Lambda | Lambda parameters in ascending order, a
1 -by-L
vector |
Alpha | Value of the Alpha parameter, a
scalar |
DF | Number of nonzero coefficients in B
for each value of Lambda , a
1 -by-L
vector |
Deviance | Deviance of the fitted model for each value of
If the model is cross-validated, then
the values for |
PredictorNames | Value of the PredictorNames parameter,
stored as a cell array of character vectors |
UseCovariance | Logical value indicating whether the covariance matrix
was used in fitting. If the covariance was computed and
used, this field is true . Otherwise, this
field is false . |
If you set the CV
name-value pair argument to
cross-validate, the FitInfo
structure contains these
additional fields.
Field in
FitInfo | Description |
---|---|
SE | Standard error of Deviance for each
Lambda , as calculated during
cross-validation, a
1 -by-L
vector |
LambdaMinDeviance | Lambda value with minimum expected
deviance, as calculated by cross-validation, a
scalar |
Lambda1SE | Largest Lambda value such that
Deviance is within one standard error
of the minimum, a scalar |
IndexMinDeviance | Index of Lambda with the value
LambdaMinDeviance , a scalar |
Index1SE | Index of Lambda with the value
Lambda1SE , a scalar |
More About
Link Function
A link function f(μ) maps a distribution with mean μ to a linear model with data X and coefficient vector b using the formula
f(μ) = Xb.
You can find the formulas for the link functions in the Link
name-value pair argument description. This table lists the link functions that are
typically used for each distribution.
Distribution Family | Default Link Function | Other Typical Link Functions |
---|---|---|
'normal' | 'identity' | |
'binomial' | 'logit' | 'comploglog' , 'loglog' ,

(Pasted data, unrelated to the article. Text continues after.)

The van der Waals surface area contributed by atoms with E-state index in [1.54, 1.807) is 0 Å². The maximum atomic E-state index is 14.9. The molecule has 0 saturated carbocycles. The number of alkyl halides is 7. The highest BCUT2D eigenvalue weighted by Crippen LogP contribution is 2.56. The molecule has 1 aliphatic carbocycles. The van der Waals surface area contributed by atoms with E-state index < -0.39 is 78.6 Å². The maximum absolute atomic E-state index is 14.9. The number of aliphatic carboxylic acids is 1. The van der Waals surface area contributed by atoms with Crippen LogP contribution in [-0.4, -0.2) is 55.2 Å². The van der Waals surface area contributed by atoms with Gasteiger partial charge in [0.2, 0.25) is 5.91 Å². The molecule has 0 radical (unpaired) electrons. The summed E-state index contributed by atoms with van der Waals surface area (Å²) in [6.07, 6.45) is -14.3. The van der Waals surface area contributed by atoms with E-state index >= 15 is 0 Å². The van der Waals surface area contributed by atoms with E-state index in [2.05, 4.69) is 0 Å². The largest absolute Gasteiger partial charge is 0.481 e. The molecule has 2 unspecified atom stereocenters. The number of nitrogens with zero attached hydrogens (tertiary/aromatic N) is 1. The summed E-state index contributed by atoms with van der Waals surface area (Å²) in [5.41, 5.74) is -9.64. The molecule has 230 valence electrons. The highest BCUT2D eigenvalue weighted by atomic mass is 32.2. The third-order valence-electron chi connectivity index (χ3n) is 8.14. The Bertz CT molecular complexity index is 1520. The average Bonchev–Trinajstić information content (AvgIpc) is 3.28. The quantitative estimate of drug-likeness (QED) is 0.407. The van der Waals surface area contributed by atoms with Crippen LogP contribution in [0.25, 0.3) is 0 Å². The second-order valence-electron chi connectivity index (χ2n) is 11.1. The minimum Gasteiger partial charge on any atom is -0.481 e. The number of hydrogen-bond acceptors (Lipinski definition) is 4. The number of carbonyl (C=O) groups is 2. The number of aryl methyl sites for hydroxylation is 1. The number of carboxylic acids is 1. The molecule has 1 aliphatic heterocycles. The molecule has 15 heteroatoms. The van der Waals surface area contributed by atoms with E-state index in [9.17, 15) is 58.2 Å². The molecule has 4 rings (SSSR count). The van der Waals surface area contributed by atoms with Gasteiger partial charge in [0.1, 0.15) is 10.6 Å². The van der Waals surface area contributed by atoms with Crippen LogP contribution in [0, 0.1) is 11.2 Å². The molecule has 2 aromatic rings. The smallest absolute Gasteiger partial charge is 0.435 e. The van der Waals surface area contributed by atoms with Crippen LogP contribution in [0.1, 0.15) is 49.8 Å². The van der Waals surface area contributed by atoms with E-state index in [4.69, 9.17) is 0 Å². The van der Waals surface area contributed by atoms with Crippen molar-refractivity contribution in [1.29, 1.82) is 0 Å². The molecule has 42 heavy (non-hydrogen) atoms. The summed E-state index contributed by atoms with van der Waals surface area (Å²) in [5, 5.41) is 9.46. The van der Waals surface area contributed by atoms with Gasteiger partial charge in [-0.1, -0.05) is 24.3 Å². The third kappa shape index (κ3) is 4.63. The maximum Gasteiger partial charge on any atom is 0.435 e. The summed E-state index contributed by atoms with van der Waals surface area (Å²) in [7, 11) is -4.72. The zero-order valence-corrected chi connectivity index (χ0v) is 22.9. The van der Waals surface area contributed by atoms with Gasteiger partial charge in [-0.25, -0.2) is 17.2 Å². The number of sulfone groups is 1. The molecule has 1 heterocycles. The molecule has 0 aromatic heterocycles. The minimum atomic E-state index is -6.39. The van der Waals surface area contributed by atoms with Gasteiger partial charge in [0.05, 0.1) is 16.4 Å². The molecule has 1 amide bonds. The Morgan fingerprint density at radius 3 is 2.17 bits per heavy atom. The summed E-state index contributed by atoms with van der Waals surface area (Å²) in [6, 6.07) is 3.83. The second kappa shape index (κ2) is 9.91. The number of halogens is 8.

'probit' |
'poisson' | 'log' | |
'gamma' | 'reciprocal' | |
'inverse gaussian' | –2 |
Lasso
For a nonnegative value of λ, lassoglm
solves the
problem
$$\underset{{\beta}_{0},\beta}{\mathrm{min}}\left(\frac{1}{N}\text{Deviance}\left({\beta}_{0},\beta \right)+\lambda {\displaystyle \sum _{j=1}^{p}\left|{\beta}_{j}\right|}\right).$$
The function Deviance in this equation is the deviance of the model fit to the responses using the intercept β_{0} and the predictor coefficients β. The formula for Deviance depends on the
distr
parameter you supply tolassoglm
. Minimizing the λ-penalized deviance is equivalent to maximizing the λ-penalized loglikelihood.N is the number of observations.
λ is a nonnegative regularization parameter corresponding to one value of
Lambda
.The parameters β_{0} and β are a scalar and a vector of length p, respectively.
As λ increases, the number of nonzero components of β decreases.
The lasso problem involves the L^{1} norm of β, as contrasted with the elastic net algorithm.
Elastic Net
For α strictly between 0 and 1, and nonnegative λ, elastic net solves the problem
$$\underset{{\beta}_{0},\beta}{\mathrm{min}}\left(\frac{1}{N}\text{Deviance}\left({\beta}_{0},\beta \right)+\lambda {P}_{\alpha}\left(\beta \right)\right),$$
where